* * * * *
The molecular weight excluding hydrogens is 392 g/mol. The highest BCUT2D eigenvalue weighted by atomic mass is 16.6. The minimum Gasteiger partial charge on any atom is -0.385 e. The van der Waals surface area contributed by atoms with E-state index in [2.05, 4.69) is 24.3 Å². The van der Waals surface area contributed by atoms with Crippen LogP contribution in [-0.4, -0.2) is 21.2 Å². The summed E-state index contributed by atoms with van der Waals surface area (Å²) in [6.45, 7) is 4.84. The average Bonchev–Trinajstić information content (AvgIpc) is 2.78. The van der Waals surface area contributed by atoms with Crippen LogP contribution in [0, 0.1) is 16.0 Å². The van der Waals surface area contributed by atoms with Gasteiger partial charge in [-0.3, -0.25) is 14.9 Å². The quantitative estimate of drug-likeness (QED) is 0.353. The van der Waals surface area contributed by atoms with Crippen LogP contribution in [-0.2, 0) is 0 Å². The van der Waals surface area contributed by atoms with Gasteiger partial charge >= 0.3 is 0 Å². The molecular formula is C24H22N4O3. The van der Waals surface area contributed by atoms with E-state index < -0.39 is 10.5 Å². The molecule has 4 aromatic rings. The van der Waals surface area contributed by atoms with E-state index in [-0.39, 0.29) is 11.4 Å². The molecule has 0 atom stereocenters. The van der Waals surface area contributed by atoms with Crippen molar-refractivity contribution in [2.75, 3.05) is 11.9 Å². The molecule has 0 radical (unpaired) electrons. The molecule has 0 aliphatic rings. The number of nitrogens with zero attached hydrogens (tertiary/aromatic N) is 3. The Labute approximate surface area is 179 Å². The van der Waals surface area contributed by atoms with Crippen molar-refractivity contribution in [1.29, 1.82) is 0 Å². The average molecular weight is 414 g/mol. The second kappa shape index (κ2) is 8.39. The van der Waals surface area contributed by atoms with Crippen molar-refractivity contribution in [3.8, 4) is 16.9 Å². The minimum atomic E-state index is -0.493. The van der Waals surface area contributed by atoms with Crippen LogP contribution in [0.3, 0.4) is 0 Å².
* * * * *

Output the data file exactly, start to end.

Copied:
The molecular weight excluding hydrogens is 392 g/mol. The highest BCUT2D eigenvalue weighted by atomic mass is 16.6. The minimum Gasteiger partial charge on any atom is -0.385 e. The van der Waals surface area contributed by atoms with E-state index in [2.05, 4.69) is 24.3 Å². The van der Waals surface area contributed by atoms with Crippen LogP contribution in [-0.4, -0.2) is 21.2 Å². The summed E-state index contributed by atoms with van der Waals surface area (Å²) in [6.45, 7) is 4.84. The average Bonchev–Trinajstić information content (AvgIpc) is 2.78. The van der Waals surface area contributed by atoms with Crippen LogP contribution in [0, 0.1) is 16.0 Å². The van der Waals surface area contributed by atoms with Gasteiger partial charge in [-0.3, -0.25) is 14.9 Å². The quantitative estimate of drug-likeness (QED) is 0.353. The van der Waals surface area contributed by atoms with Crippen LogP contribution in [-0.2, 0) is 0 Å². The van der Waals surface area contributed by atoms with Gasteiger partial charge >= 0.3 is 0 Å². The molecular formula is C24H22N4O3. The van der Waals surface area contributed by atoms with E-state index < -0.39 is 10.5 Å². The molecule has 4 aromatic rings. The van der Waals surface area contributed by atoms with E-state index in [-0.39, 0.29) is 11.4 Å². The molecule has 0 atom stereocenters. The van der Waals surface area contributed by atoms with Crippen molar-refractivity contribution in [2.75, 3.05) is 11.9 Å². The molecule has 0 radical (unpaired) electrons. The molecule has 0 aliphatic rings. The number of nitrogens with zero attached hydrogens (tertiary/aromatic N) is 3. The Labute approximate surface area is 179 Å². The van der Waals surface area contributed by atoms with Crippen molar-refractivity contribution in [1.29, 1.82) is 0 Å². The average molecular weight is 414 g/mol. The second kappa shape index (κ2) is 8.39. The van der Waals surface area contributed by atoms with Crippen molar-refractivity contribution in [3.8, 4) is 16.9 Å². The minimum atomic E-state index is -0.493. The van der Waals surface area contributed by atoms with Crippen LogP contribution in [0.3, 0.4) is 0 Å².